Cellist Sergey Antonov with Fairfax Symphony Orchestra
Charles T. Downey WASHINGTON POST
“Life is short, so eat dessert first” is advice that cellist Sergey Antonov took to heart. In a concert with the Fairfax Symphony Orchestra on Saturday night at George Mason University’s Center for the Arts, the finely whipped mousse of Alexander Glazunov’s “Chant du Menestrel” was a delicious piece with which to lead to a dazzling rendition of Haydn’s first cello concerto. Concluding with a barnburner of a Shostakovich symphony, the evening showed how a lower-tier orchestra can distinguish itself through daring programming.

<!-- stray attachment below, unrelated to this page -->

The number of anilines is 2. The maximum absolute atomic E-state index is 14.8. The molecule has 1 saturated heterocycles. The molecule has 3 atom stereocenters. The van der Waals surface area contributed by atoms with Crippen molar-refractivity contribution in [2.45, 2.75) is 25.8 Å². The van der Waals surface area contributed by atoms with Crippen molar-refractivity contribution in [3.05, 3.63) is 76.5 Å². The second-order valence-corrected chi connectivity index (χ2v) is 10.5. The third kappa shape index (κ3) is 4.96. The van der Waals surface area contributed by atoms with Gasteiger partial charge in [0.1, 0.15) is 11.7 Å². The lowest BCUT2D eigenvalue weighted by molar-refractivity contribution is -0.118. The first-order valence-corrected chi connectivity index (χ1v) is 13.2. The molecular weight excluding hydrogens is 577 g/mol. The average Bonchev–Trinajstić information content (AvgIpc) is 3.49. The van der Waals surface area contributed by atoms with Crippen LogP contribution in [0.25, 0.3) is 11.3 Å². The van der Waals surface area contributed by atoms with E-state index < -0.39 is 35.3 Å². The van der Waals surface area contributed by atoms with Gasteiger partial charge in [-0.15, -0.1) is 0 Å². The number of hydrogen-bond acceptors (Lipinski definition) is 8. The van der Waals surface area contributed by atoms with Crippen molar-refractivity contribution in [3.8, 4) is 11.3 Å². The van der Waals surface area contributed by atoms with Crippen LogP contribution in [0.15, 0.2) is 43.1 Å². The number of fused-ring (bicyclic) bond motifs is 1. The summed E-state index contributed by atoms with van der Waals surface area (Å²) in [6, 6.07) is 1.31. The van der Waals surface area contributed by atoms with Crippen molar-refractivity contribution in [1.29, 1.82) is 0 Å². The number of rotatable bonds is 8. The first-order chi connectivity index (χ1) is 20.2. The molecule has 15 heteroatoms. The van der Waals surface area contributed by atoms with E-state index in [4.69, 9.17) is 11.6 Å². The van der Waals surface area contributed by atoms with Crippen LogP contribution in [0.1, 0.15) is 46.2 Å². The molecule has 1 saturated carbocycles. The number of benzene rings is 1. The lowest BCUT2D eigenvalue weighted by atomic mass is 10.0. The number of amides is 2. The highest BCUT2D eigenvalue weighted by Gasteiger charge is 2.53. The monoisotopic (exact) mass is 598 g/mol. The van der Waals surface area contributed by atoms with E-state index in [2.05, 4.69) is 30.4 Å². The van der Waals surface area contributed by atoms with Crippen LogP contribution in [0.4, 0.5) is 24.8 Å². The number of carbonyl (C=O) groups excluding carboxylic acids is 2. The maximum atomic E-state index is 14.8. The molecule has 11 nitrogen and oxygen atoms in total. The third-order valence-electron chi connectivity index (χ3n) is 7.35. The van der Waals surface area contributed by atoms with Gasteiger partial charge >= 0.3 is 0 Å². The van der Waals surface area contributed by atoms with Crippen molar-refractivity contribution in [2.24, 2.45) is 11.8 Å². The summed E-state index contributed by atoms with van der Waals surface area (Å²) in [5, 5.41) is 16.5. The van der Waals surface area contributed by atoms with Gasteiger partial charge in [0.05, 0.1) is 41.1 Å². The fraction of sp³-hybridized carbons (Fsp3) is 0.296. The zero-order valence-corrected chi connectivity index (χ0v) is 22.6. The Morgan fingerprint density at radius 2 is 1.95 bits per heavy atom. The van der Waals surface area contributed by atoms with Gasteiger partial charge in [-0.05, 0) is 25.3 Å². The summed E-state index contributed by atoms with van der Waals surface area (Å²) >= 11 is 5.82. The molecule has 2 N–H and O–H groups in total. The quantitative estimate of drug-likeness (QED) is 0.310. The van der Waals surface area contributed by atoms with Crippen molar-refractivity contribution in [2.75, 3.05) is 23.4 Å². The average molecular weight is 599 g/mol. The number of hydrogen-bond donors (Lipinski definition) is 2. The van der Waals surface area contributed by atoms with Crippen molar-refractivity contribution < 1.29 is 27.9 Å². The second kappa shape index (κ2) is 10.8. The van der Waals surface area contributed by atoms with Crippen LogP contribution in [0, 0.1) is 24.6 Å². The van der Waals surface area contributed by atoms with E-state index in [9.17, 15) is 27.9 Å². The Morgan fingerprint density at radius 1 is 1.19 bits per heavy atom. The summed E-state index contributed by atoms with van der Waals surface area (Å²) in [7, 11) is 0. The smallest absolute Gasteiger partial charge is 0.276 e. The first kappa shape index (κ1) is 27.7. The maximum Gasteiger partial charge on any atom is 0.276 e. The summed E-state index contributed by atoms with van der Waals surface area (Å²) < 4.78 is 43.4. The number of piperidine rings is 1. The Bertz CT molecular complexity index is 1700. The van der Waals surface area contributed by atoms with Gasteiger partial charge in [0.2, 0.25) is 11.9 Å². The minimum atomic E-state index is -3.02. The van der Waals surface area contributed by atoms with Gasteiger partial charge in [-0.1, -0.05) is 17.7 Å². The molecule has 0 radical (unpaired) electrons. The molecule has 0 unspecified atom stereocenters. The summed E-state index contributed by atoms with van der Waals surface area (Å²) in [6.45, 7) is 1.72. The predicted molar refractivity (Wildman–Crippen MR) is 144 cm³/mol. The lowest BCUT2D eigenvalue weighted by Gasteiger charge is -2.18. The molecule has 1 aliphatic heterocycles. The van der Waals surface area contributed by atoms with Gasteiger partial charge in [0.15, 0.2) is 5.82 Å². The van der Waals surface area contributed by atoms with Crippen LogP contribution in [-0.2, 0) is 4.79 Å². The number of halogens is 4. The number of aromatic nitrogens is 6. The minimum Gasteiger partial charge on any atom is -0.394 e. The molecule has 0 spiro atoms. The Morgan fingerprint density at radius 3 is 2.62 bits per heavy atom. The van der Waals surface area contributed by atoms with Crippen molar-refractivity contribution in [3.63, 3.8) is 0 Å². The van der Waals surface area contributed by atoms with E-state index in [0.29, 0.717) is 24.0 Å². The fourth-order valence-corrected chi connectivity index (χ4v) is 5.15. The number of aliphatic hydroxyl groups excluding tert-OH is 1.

Antonov, still in his 20s, won the Gold Medal at Moscow’s International Tchaikovsky Competition in 2007. His suave, burnished, ardent tone served the Glazunov melody elegantly, with a free sense of phrasing that was neither too mechanical nor bogged down in sugary rubato. In the Haydn, Antonov went for admirably clean articulation, pressing both outer movements to the fast side but making sure to use the soft, angelic side of his tone rather than grinding out all the notes. The only disappointment was that he played the common, short cadenzas, rather than something more unusual, like those played by his one-time mentor, Mstislav Rostropovich.